Last Updated: February 5, 2019, 9:03 pm

Conversation, consent necessary for references


Graphic by Valerie De La O.

Finding the ideal reference for a recommendation is not always a straightforward situation.

While actively searching for employment, businesses may ask you for a list of references, or people that can verify your work ethic, skills and experience. It helps to have references available who speak highly of you, can authenticate your strengths and make sure any qualifications are correct. References can be a hassle, but if done correctly, it can help you land your dream job.

Be picky with whom you chose to ask to be a reference, and there are acceptable ways to ask someone. When asking someone to be a reference, be sure to phrase your request thoughtfully.

According to Five References That Should Be On Your List To Land The Job, the hiring process can unravel fast, so before applying for a job it can be useful to write out a list of people that would be beneficial to ask for a recommendation. This can help prepare for the employment process.

A professor can be a compelling reference, especially if they taught a course in relation to your major. They will be able to talk about the skills you learned while taking their courses. A friend can be an excellent source, especially if they have worked with you before in a school or work setting. Either source can make for a unique reference.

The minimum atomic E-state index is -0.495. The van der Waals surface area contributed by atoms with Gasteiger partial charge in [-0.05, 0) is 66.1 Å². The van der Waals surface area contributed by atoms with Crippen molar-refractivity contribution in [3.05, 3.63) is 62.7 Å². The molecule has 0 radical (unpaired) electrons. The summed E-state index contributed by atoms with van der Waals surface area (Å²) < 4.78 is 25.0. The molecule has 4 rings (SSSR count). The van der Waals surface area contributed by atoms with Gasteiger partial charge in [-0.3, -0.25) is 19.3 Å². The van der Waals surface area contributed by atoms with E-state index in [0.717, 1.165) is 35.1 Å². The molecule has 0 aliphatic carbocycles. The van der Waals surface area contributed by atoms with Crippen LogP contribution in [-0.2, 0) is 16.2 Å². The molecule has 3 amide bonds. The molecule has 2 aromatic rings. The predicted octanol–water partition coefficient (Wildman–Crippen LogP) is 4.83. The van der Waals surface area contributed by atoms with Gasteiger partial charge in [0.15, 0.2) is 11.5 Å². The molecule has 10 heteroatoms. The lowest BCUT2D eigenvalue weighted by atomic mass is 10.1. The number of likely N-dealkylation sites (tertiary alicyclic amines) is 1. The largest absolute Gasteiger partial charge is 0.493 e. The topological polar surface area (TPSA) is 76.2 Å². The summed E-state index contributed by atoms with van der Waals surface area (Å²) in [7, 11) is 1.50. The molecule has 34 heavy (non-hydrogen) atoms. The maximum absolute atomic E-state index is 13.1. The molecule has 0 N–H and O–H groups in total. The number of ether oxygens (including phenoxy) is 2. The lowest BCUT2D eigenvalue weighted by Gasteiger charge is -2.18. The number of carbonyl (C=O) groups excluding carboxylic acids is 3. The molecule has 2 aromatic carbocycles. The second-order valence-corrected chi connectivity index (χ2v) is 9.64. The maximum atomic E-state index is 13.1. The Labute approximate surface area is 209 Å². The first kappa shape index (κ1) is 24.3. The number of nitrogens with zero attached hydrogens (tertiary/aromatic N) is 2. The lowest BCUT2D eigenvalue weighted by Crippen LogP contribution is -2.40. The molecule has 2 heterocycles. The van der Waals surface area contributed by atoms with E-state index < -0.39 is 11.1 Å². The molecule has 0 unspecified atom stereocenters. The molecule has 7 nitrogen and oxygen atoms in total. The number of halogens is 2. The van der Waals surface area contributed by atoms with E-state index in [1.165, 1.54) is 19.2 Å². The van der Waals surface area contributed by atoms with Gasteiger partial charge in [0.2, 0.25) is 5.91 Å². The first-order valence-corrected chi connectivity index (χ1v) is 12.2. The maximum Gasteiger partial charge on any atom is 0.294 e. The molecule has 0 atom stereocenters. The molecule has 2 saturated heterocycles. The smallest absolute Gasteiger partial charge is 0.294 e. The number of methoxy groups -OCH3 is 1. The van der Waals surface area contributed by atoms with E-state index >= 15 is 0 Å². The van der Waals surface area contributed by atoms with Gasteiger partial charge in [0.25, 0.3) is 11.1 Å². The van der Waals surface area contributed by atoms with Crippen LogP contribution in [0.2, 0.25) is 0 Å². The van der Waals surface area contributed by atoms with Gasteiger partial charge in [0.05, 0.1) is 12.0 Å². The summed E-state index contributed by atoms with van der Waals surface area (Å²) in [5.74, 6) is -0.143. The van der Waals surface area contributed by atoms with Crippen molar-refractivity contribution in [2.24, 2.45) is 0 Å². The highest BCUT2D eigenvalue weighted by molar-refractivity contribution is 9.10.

“Asking a professor for a reference is great because as a student, the teacher can truly get to know you,” said Lane Angle, a junior digital film major from Kingman, Arizona. “They can see your talents in a classroom setting.”

When giving a reference, be sure to let them know you are using them as a source.

“It is important to notify the person you are using as a reference so they can provide good feedback about you.” said Anna Platero, a junior criminal justice major from Helper. “When asking for a reference, it’s best to be straightforward.” 

In order to remain ethical while obtaining a reference, be sure to include all information like the company you are applying to, and the position you are applying for.

“You need permission in terms of what you are referencing,” said Spencer Thatcher, a senior biochemistry major from Logan. “Ethics speaking, the number one thing is you do not want to inflate your credentials and efforts, so make sure that whenever you need a reference from any person to have it follow up with what you did under them and be honest and truthful to the extent of what you did.”

The best thing after getting a reference is to say thank you. The people chosen may be contacted by these companies, and showing gratitude benefits those involved.